Less experienced athletes require less variety in their training to progress their fitness. As such, the less experienced you are, the less cross-training you may require.

That said, less experienced athletes may get overeager or hooked on a sport quickly, which increases their risk of an overuse injury. That’s why it’s ideal to implement cross-training into your training plan early on.

What phase of training are you in?

In-season athletes often choose different cross-training activities than when they are in the off-season.

What area of your fitness are you looking to improve?

Consider which area of fitness would best equate to better performance in your sport. For example, you may choose to lift weights if you’re looking to put on muscle, or you may select cycling if you’re trying to increase endurance.

What activities are you interested in?

This aspect often goes overlooked. Focus on activities that you truly enjoy, as they’ll be much easier to stick to over the long term.


When choosing a cross-training activity, there are several factors to consider. These include your level of experience, phase of training, the areas in which you’re looking to improve, and which activities you enjoy.

When implementing cross-training for running, you’ll first want to consider which activities will have the best carryover to improved performance.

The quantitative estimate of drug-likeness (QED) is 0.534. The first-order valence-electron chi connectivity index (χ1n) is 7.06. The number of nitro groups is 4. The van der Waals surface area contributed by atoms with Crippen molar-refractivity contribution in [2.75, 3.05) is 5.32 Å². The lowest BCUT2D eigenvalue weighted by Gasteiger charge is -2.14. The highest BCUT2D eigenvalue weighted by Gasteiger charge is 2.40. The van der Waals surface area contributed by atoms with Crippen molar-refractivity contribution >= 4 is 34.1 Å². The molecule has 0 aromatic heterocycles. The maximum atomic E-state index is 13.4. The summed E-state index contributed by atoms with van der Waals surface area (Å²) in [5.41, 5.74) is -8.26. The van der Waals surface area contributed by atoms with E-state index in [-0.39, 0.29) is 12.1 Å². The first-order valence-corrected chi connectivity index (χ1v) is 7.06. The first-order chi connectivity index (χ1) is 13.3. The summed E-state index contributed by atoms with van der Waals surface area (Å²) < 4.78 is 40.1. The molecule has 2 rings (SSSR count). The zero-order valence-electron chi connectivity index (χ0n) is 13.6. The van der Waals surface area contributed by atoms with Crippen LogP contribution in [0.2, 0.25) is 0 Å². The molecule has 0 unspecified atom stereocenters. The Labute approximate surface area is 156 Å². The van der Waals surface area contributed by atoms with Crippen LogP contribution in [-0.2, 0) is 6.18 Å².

In the case of running, you’ll also want to select an exercise that’s low impact and doesn’t interfere with your recovery from running training.

Here are the most common cross-training activities chosen by runners:

  • Cycling or spinning: a low impact option that closely mimics the cardio requirements of running
  • Rowing: a low impact option that works muscles of the upper body not typically used during running
  • Swimming: provides a low impact alternative that allows recovery from running while helping increase aerobic capacity
  • Weight training: strengthens the muscles of the body to complement endurance training and improve performance
  • Yoga: excellent for recovery, as various yoga poses increase flexibility and may help prevent injury (4)
  • Pilates: an effective way to both strengthen and lengthen tight muscles while increasing core strength
  • Skiing (downhill or cross-country): cross-country skiing best mimics the cardio requirements of running; downhill skiing can also be a fitting for runners

While these are some of the more common cross-training activities for runners, dozens of other ones may be appropriate for improving recovery and boosting performance.


Some of the most common cross-training activities for runners include cycling, rowing, swimming, weight training, yoga, Pilates, and skiing.

When determining how many cross-training workouts you should complete each week, it’s important to keep in mind what phase of training you’re in for your main sport.

If you’re ramping up training volume in your main sport to prepare for a competition, it may not be the best time to include cross-training.

On the other hand, if you’re entering your off-season, including more cross-training workouts may be greatly beneficial, allowing you to recover while maintaining your fitness.